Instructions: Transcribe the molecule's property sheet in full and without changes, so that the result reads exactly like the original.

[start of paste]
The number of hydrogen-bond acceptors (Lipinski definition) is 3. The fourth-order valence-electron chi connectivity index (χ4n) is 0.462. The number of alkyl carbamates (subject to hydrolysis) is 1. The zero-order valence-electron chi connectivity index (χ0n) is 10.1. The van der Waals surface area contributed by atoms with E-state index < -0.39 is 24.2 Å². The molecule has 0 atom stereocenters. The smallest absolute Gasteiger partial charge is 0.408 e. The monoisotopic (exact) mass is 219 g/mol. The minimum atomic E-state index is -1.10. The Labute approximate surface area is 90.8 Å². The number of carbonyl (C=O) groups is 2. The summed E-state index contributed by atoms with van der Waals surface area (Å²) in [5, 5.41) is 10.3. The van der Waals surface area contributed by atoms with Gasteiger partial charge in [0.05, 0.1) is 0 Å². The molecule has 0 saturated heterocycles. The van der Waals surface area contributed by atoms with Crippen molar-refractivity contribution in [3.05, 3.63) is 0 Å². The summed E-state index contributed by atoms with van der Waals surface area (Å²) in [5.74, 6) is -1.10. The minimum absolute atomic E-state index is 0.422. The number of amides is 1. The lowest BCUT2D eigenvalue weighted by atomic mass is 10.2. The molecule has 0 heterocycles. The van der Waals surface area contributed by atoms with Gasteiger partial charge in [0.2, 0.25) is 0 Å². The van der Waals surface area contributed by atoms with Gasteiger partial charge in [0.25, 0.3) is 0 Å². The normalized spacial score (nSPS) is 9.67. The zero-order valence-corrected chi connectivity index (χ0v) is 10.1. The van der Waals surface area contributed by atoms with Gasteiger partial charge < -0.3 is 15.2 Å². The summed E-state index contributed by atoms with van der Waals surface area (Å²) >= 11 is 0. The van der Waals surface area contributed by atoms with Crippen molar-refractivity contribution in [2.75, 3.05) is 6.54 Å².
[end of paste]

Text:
The number of hydrogen-bond acceptors (Lipinski definition) is 3. The fourth-order valence-electron chi connectivity index (χ4n) is 0.462. The number of alkyl carbamates (subject to hydrolysis) is 1. The zero-order valence-electron chi connectivity index (χ0n) is 10.1. The van der Waals surface area contributed by atoms with E-state index < -0.39 is 24.2 Å². The molecule has 0 atom stereocenters. The smallest absolute Gasteiger partial charge is 0.408 e. The monoisotopic (exact) mass is 219 g/mol. The minimum atomic E-state index is -1.10. The Labute approximate surface area is 90.8 Å². The number of carbonyl (C=O) groups is 2. The summed E-state index contributed by atoms with van der Waals surface area (Å²) in [5, 5.41) is 10.3. The van der Waals surface area contributed by atoms with Gasteiger partial charge in [0.05, 0.1) is 0 Å². The molecule has 0 saturated heterocycles. The van der Waals surface area contributed by atoms with Crippen molar-refractivity contribution in [3.05, 3.63) is 0 Å². The summed E-state index contributed by atoms with van der Waals surface area (Å²) in [5.74, 6) is -1.10. The minimum absolute atomic E-state index is 0.422. The number of amides is 1. The lowest BCUT2D eigenvalue weighted by atomic mass is 10.2. The molecule has 0 heterocycles. The van der Waals surface area contributed by atoms with Gasteiger partial charge in [0.2, 0.25) is 0 Å². The van der Waals surface area contributed by atoms with Gasteiger partial charge in [0.25, 0.3) is 0 Å². The normalized spacial score (nSPS) is 9.67. The zero-order valence-corrected chi connectivity index (χ0v) is 10.1. The van der Waals surface area contributed by atoms with Gasteiger partial charge < -0.3 is 15.2 Å². The summed E-state index contributed by atoms with van der Waals surface area (Å²) >= 11 is 0. The van der Waals surface area contributed by atoms with Crippen molar-refractivity contribution in [2.75, 3.05) is 6.54 Å².